He hugged me deliberately — not that side-arm hugged which always infuriated me, informed he was paying only partial attention — but a full-breasted hug. Because it’d be our last. I’d decided to leave our long-term marriage in pursuit of reclaiming myself.
That was eight years and one Naropa University-Ecopsychology-program-mandated-Vision Quest ago. I’ve grown immeasurably and learned more than any graduate school curriculum I could’ve signed up for. We’ve gone from great soulmates to great friends. We’ve both remarried and attended each other’s weddings — well, he attended mine, that is. Despite my maturity, I never lost my deeper sensitivity.
And I now write. Full-time, though only Jesus and our six rescue cats know, how much of an effort it is. And other writers, of course.
Anyone writing full-time knows about the intense need to be heard. Anyone who has ever embarked on a serious effort to embrace a writing life, quit their day job and signed onto the great unknown, understands there is something deeper driving otherwise irrational decisions.
Writers want to be heard. Their voices need an audience.
Here’s the other truth about what every writer fears, if she doesn’t find her audience:
Her work will be for naught. She will have failed to make her contribution to the human community, will have wasted her life energy on fruitless efforts. Probably, her dog will love her and her husband will miss her, but that won’t matter as much as the knowledge that her work touched people. She can die happy if she gets her books and articles published, and a decent number of people have read them. Her kids, if she has any, will pale in comparison to the published book on the shelf and her name in the reviews. Because she will have dismissed all who loved her anyway — because the big, wide, world, didn’t acknowledge her gifts and see her for the talent she truly is…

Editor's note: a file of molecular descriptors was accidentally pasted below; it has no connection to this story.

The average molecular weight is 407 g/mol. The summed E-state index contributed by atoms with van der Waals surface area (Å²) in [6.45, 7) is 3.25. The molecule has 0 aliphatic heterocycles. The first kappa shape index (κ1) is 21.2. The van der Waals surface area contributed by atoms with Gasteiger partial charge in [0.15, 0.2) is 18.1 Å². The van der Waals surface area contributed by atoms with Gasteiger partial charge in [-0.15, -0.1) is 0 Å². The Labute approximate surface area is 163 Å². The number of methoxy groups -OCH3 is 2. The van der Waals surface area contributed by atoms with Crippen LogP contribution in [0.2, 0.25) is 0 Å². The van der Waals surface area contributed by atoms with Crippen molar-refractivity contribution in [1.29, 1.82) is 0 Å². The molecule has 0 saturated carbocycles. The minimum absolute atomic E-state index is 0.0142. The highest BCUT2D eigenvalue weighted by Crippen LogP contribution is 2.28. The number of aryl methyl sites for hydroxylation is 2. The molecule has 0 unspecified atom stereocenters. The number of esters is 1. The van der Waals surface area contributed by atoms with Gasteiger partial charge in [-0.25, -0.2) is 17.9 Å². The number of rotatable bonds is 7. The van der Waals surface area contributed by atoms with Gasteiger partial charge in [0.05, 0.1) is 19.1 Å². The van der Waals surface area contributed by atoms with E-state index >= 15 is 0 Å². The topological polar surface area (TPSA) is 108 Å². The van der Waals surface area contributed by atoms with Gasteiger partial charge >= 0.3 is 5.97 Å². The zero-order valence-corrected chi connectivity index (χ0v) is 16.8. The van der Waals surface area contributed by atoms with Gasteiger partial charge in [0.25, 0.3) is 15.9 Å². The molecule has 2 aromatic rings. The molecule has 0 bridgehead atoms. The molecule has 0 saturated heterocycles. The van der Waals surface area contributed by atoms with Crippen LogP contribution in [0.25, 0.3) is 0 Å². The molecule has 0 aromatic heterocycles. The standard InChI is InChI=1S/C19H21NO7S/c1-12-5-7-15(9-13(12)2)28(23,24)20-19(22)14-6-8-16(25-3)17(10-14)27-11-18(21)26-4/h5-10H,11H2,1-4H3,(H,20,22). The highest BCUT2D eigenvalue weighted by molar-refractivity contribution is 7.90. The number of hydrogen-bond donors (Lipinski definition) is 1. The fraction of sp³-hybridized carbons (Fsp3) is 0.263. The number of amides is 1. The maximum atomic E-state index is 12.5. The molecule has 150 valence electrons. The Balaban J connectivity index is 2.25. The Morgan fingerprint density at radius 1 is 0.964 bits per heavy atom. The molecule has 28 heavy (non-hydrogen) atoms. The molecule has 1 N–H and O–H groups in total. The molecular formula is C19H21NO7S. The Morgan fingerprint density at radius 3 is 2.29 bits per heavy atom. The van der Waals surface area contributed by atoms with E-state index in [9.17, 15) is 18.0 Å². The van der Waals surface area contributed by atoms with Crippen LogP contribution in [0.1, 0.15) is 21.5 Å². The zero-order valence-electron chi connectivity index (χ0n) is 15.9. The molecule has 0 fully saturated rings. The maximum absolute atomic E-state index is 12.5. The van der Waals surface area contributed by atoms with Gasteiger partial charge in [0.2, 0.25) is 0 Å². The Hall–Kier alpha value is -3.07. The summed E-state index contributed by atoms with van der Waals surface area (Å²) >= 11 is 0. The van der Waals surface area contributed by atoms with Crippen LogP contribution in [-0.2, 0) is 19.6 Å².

Sound egotistical? Think again. If you’re a writer, we crave reaffirmation for our work because it completes the cycle. It is as soothing to our souls as this year’s solar eclipse was to my physicist spouse.
And what is reaffirmation?
It’s that big pause and nod from the larger human community that we can know our words have some value. We’ve touched someone with our efforts. Making a difference is a powerful draw to create.
Even deeper, it’s about love. Acknowledgment equates with being seen, and being seen feels like receiving love. Who doesn’t need love from this world, to feel like we matter?
Sure, we can all write until we die and never know if our words reached anyone. There are several well-known artists who died unacknowledged, whose work only now has meaning. Walt Whitman (and no, I’m not comparing myself to him) may be smiling as he peeks down between the stars on university students contemplating Leaves of Grass – but wouldn’t he have led a happier life, knowing he was touching the hearts of his readers, when he was alive?
It only makes sense to keep trying to make it count in the here and now. In this vast Universe where uncertainty grows like a mold in a Louisiana bathroom, one never knows if their work matters until they get some recognition in this large and sometimes unfriendly world. Finding place for one’s art is a worthwhile endeavor, something I personally feel as driven to do as the need to dance every day.
So just for today, I’ll be looking for one more place for my writing. As a writer, I must commit to submit and support others in doing just the same, as though a vibrant, satisfying writing life depends on it…